Tuesday, June 19, 2007

San Jose Mercury News: Semel ousted in Yahoo shake-up; Yang, Decker step in

From yesterday's San Jose Mercury News:


By Elise Ackerman, Ryan Blitstein and Troy WolvertonMercury News

Article Launched: 06/19/2007 01:29:10 AM PDT

Earlier this decade Yahoo gambled that content and Hollywood would be the key to its success.
Google banked on technology.

Monday's dramatic shake-up at Yahoo, with the ouster of showbiz veteran Terry Semel as CEO and the installation of co-founder Jerry Yang and financial wizard Sue Decker at the helm, is a long-awaited acknowledgment that Yahoo's bet was the wrong one. Yang as chief executive and Decker as president are expected to refocus the Sunnyvale Internet giant on technology.

But is it too late?

While Semel, 64, oversaw a turnaround following the dot-com collapse of 2000, he has been under fire in recent years as Yahoo has been increasingly eclipsed by Google.

After failing to buy Google in 2002, Semel bought advertising technology that had inspired Google's business model - but failed to make integration a top priority until last year. The delay allowed Google to ring up $10.6 billion in advertising sales in 2006 - 40 percent more than Yahoo - while claiming 48 percent of the U.S. search market, compared with 28 percent for Yahoo, according to comScore.

Yahoo at the same time focused on content partnerships, often with the Hollywood studios that Semel used to work with. Google focused almost obsessively on improving its core search technology.

The result: Yahoo's value has fallen by more than 35 percent since early 2006. A delay of new advertising software and a steady exodus of talent have prompted concern that the company has lost its competitive edge.

These numbers prompted Yahoo's shareholders to send Semel a powerful message last week that they didn't believe he was worth his paycheck, which would have been $71.7 million if he had remained at the company.

Even California Gov. Arnold Schwarzenegger took a dig at Semel at a dinner for entertainment honchos held at the Tech Museum in San Jose last week. Schwarzenegger noted that he did not accept a salary as governor "unlike Terry," who was one of the hosts.

In a letter to the board of directors, Semel noted he had desired to step back for some time. "It is the right thing to do, and the right time is now," Semel said. He will continue to serve as chairman of the board of directors.

Yahoo said it will not be paying Semel severance and that he will forfeit any unvested options.
Semel's options, which were worth $71 million in 2006, prompted a shareholder revolt at Yahoo's annual meeting last week. About one in three shareholders voted not to re-elect three members of the board of directors who made up the compensation committee.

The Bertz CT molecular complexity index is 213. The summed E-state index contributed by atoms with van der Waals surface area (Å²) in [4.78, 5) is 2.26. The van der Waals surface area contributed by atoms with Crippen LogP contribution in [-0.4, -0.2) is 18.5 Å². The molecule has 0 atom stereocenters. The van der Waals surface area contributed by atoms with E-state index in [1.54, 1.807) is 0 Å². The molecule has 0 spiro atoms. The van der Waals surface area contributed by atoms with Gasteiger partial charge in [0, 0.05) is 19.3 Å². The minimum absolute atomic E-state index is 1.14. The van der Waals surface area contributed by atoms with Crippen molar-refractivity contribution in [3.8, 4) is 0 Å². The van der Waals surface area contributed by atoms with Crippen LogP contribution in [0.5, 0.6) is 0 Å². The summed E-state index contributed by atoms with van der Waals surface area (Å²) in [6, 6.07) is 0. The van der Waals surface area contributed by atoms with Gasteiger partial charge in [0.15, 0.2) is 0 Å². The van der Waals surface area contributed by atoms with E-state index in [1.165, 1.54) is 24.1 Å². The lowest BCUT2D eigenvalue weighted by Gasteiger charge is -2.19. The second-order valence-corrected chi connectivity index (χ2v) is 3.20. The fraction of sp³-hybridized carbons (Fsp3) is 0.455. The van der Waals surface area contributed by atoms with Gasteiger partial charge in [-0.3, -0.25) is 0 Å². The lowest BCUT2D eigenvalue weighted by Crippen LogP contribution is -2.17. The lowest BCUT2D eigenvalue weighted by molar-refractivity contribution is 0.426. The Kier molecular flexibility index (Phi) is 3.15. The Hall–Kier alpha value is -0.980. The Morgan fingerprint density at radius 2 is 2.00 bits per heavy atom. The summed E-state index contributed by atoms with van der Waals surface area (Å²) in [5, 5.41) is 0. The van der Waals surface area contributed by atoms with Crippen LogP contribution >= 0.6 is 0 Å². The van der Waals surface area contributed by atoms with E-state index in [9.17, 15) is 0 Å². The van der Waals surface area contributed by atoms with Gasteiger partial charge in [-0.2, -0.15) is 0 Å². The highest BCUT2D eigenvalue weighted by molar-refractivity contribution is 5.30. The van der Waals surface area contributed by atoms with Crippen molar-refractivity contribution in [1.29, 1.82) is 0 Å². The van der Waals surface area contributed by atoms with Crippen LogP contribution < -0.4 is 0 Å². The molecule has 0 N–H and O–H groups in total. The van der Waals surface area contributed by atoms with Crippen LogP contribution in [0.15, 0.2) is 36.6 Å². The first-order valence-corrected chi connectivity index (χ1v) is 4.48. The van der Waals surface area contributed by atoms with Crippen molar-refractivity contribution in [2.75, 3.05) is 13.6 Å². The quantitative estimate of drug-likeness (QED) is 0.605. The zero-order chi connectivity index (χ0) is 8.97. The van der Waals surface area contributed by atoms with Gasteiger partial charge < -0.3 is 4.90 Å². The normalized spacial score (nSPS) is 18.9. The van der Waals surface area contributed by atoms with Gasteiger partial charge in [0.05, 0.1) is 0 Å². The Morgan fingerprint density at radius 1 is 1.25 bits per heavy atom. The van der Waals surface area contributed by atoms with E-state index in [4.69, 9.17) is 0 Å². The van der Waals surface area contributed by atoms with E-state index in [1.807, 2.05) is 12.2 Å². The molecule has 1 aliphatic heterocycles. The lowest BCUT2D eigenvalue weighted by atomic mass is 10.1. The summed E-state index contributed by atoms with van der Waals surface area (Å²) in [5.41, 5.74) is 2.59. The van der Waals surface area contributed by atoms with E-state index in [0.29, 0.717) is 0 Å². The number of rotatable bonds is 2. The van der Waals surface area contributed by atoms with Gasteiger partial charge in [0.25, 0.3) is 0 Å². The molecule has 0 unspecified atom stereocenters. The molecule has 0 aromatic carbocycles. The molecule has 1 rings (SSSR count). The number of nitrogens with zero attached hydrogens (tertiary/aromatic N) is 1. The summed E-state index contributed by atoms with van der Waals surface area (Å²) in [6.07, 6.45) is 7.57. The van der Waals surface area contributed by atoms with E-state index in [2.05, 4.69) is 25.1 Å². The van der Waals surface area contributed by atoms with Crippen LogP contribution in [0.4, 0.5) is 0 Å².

Pat McGurn, executive vice president and special counsel of Institutional Shareholder Services, said the vote provided a catalyst for the board to act. "I think this was all about performance," he said.

"I am excited for the company," said Eric Jackson, a shareholder who sparred verbally with Semel at the meeting. "I think Jerry Yang and Sue Decker are very capable, and they will bring a lot of energy and passion to their new, enhanced jobs and will ultimately do a great job at leading the company."

Although Yang, 38, has never been chief executive of Yahoo, he has been part of the management team - with the title "chief Yahoo" - since co-creating the site with David Filo in 1994.

"They have got the right guy," said Allen Weiner, an analyst with Gartner who has known Yang for more than a decade. Weiner said having an engineer in charge will help motivate engineers and attract technical talent.

Yahoo's stock jumped almost 3 percent to close at $28.12 after the news leaked. The stock climbed an additional 4 percent in after-hours trading after the news was confirmed.

But some analysts were skeptical that the management change would solve Yahoo's problems, which include weakness in selling advertising on Web sites not owned by Yahoo.

Indeed, Yahoo's woes led the Sunnyvale company to enter into talks with Microsoft, which reportedly drafted a $50 billion offer to buy Yahoo.

David Garrity, research director of Dinosaur Securities, said the management shake-up increases the chances that Yahoo will be bought in the next 12 months.

While Semel was a lightning rod for criticism of the company, Yang deserved some of that scrutiny, said Trip Chowdhry, a financial analyst with Global Equities Research in Half Moon Bay. As an executive officer at Yahoo since its founding and its second-largest individual shareholder, Yang had the opportunity in recent years to help steer Yahoo in the right direction.
But he didn't take action until shareholders raised a fuss about Semel's compensation, Chowdhry said.

In a conference call with analysts, Yang described Semel as a "true role model and a mentor" who had fostered an open, honest culture. Yang said he had learned to be a better leader - and a better person - by watching Semel.

Yang and Decker endorsed Yahoo's current strategy and said deals with eBay, Comcast and a consortium of 12 newspaper companies, including MediaNews, the owner of the Mercury News, would lead to significant growth in the years ahead.

"Yahoo is a company that started with a vision and a dream, and make no mistake, that dream is very much alive," Yang said during the conference call. "We intend not merely to be a strong competitor but to be an even bigger winner in our industry."

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